Adarsh Gram Yojana: Lessons to learn

Adarsh Gram Yojana: Lessons to learn

Villagers' involvement, engagement, and commitment in the development process is crucial from the start.

It has been about three months since Prime Minister Modi offered India a strategically important opportunity to promote inclusive development with Sansad Adarsh Gram Yojana (SAGY).

So far, this opportunity to fulfill Mahatma Gandhi’s dream of ‘gram swaraj’ has had an inauspicious start. It looks as though it is off the national agenda already unlike other initiatives such as Swacch Bharath Abhiyaan and Make in India. Around 20 per cent of MPs are yet to select gram panchayats to be developed as model villages.

Deliberate attempts to spread wrong information about SAGY have created misunderstandings. Rahul Gandhi charged that no special funds were allocated for SAGY, and that priorities were decided by government officials and MPs. In fact, funding for implementation is available from myriad government schemes and MPs’ local area development.

The programme’s clear intention is to develop from the bottom up by finding out what villagers want. Engaging and mobilising citizens is the key to success.

Critics who have questioned the fairness of selecting only some villages to be developed as models, may need reminding of how difficult it has been to create even one model village in India. In 1950s, then Prime Minister Jawaharlal Nehru had declared Adarsh Nangla in Uttar Pradesh as a model village. Foreign dignitaries were shown the village as an example of how well India was progressing. Adarsh Nangla is in ruins today due to residents’ indifference and government apathy.

The UPA government adapted the Pradhanmantri Adarsh Gram Yojana (PAGY) programme in 2009-10, developing about 1,000 villages in five states the first year. None are considered model villages today. Only four villages in India today are considered model
villages: Ralegoan Siddhi and Hiware Bazar in Maharastra, Punsare in Gujarath, and Gangadevipalli in Telangana. The success of the first two can easily be attributed to outstanding leaders. The others are shining examples of people participating in a democratic process to develop their villages.

A small NGO, Sehgal Foundation (SF), has worked in Mewat – one of the most backward districts of India – for 15 years. Though located near modern Gurgaon, the poverty level of Mewat’s 431 villages is more than 80 per cent. SF’s “Integrated Sustainable Village Development” model targets grassroot actions in water management, agriculture development and rural governance with a multidisciplinary approach to make programmes sustainable, replicable, and scalable.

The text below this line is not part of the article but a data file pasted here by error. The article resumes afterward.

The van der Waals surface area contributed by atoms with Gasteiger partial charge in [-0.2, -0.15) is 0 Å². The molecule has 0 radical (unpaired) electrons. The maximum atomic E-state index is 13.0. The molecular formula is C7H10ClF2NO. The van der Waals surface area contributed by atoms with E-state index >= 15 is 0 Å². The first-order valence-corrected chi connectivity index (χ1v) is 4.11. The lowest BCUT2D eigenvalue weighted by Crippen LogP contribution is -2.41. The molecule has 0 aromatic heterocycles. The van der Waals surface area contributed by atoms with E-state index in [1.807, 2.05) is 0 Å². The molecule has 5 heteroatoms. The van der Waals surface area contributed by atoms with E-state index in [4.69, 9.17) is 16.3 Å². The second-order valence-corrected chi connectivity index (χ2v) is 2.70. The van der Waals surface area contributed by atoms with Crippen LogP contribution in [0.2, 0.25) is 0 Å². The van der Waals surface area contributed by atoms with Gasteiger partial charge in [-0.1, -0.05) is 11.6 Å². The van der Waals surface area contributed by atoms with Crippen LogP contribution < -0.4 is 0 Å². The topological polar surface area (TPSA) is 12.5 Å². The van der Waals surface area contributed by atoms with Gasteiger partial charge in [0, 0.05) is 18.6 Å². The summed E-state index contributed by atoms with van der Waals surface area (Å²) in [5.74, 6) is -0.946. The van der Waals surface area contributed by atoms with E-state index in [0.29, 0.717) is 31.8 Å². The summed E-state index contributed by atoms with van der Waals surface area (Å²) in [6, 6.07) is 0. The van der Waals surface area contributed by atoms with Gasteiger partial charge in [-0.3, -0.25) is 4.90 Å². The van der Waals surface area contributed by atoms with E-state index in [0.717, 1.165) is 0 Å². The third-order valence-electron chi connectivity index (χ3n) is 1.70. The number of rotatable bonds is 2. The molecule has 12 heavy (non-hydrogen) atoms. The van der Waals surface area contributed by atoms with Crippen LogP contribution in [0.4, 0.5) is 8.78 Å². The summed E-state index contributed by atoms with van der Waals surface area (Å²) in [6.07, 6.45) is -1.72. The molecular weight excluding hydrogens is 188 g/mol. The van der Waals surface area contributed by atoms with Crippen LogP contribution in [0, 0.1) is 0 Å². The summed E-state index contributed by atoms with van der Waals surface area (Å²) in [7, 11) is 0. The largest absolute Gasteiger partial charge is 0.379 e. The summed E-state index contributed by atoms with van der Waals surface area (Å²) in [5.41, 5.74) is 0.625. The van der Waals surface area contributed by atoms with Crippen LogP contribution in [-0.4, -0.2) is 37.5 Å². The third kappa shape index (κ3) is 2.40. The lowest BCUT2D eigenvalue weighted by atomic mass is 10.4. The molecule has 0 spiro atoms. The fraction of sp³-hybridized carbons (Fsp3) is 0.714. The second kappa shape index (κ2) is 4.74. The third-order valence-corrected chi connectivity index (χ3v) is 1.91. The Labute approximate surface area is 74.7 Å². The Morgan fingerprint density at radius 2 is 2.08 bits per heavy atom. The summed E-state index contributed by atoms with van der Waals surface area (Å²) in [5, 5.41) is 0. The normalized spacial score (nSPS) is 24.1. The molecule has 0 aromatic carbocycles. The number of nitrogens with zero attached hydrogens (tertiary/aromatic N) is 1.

Operating with the understanding that ending poverty is a matter of human rights, SF works to mobilise citizens and build active village level institutions. SF’s “rights-based” approach has reached all villages in Mewat during the last four years. It’s “Good Governance Now” (GGN) campaign focuses on developing a critical mass of actively participating villagers to bring about effective governance in their communities.

Citizens trained in GGN have improved PDS delivery of quality products on a timely basis. Mid-day meals now meet mandated standards. Education quality is improved and illegally collected fees returned. MGNREGA salaries are paid on time and scams are fewer. The anganwadi center has better service and regular attendance. Roads are cleaner, there is less garbage, and toilets are built for BPL families.

Transforming Notki

Sehgal Foundation transformed one village into a demonstration model village in 2008 to show villagers what was possible. The community of Notki had an engaged and active sarpanch at the time. Improvement included household toilets, paved roads, roadside plantings, solar streetlights, waste water disposal, and a fully equipped and properly managed maternity clinic.

When the project was completed, SF shifted its role from direct implementation to support. When some deterioration in the roads and loss of trees occurred after two years, the newly elected sarpanch expected SF to take care of repairs. The team worked with Notki citizens for  a year before successfully countering this expectation. GGN training helped villagers understand the importance of taking responsibility for their development and exercising their rights with appropriate government programmes and services.

Even the best-conceived government projects are difficult to implement. So heed the all-important lesson learned – the absolute necessity to obtain involvement, engagement, and commitment from villagers in the development process from the beginning. To avoid joining the list of past failures, attention must be paid to the selection and training of people to implement development.

Use the concept of Bharath Nava Nirman initiative, and Sehgal Foundation’s GGN model, to mobilise and train village youth as volunteers to help citizens avail various government programmes. Create an assessment index with well-defined development criteria: income generation, water and energy resources, health, education, transportation, environmental issues, and governance. Engage independent evaluators to provide timely feedback.

Create an accessible SAGY portal for MPs to provide monthly updates.
Despite the usual objections and criticisms, India has an opportunity with SAGY to demonstrate how, with active involvement of civil society, leading educational institutions like IITs, and IIMs, and through  regular monitoring of the progress of the implementation of SAGY, we can promote inclusive development and play a part in ushering in Mahatma Gandhi’s dream.

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